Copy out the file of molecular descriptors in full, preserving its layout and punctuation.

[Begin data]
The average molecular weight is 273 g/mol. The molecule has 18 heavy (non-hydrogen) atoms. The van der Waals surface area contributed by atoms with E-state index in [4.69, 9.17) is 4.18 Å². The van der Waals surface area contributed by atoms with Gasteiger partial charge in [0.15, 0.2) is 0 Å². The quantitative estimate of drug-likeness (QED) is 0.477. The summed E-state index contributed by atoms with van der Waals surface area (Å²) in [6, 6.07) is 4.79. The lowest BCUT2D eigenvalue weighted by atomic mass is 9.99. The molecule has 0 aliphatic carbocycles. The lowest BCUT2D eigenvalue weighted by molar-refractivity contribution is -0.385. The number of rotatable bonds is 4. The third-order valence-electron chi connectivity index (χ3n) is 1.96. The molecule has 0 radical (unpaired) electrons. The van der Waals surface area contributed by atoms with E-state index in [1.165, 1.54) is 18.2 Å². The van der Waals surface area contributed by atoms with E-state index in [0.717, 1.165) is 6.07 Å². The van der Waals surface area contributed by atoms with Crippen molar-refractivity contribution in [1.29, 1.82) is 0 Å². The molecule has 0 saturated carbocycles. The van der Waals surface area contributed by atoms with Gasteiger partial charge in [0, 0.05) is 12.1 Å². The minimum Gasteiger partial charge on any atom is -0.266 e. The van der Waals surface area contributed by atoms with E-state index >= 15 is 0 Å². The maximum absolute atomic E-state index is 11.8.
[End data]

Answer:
The average molecular weight is 273 g/mol. The molecule has 18 heavy (non-hydrogen) atoms. The van der Waals surface area contributed by atoms with E-state index in [4.69, 9.17) is 4.18 Å². The van der Waals surface area contributed by atoms with Gasteiger partial charge in [0.15, 0.2) is 0 Å². The quantitative estimate of drug-likeness (QED) is 0.477. The summed E-state index contributed by atoms with van der Waals surface area (Å²) in [6, 6.07) is 4.79. The lowest BCUT2D eigenvalue weighted by atomic mass is 9.99. The molecule has 0 aliphatic carbocycles. The lowest BCUT2D eigenvalue weighted by molar-refractivity contribution is -0.385. The number of rotatable bonds is 4. The third-order valence-electron chi connectivity index (χ3n) is 1.96. The molecule has 0 radical (unpaired) electrons. The van der Waals surface area contributed by atoms with E-state index in [1.165, 1.54) is 18.2 Å². The van der Waals surface area contributed by atoms with E-state index in [0.717, 1.165) is 6.07 Å². The van der Waals surface area contributed by atoms with Crippen molar-refractivity contribution in [1.29, 1.82) is 0 Å². The molecule has 0 saturated carbocycles. The van der Waals surface area contributed by atoms with Gasteiger partial charge in [0, 0.05) is 12.1 Å². The minimum Gasteiger partial charge on any atom is -0.266 e. The van der Waals surface area contributed by atoms with E-state index >= 15 is 0 Å². The maximum absolute atomic E-state index is 11.8.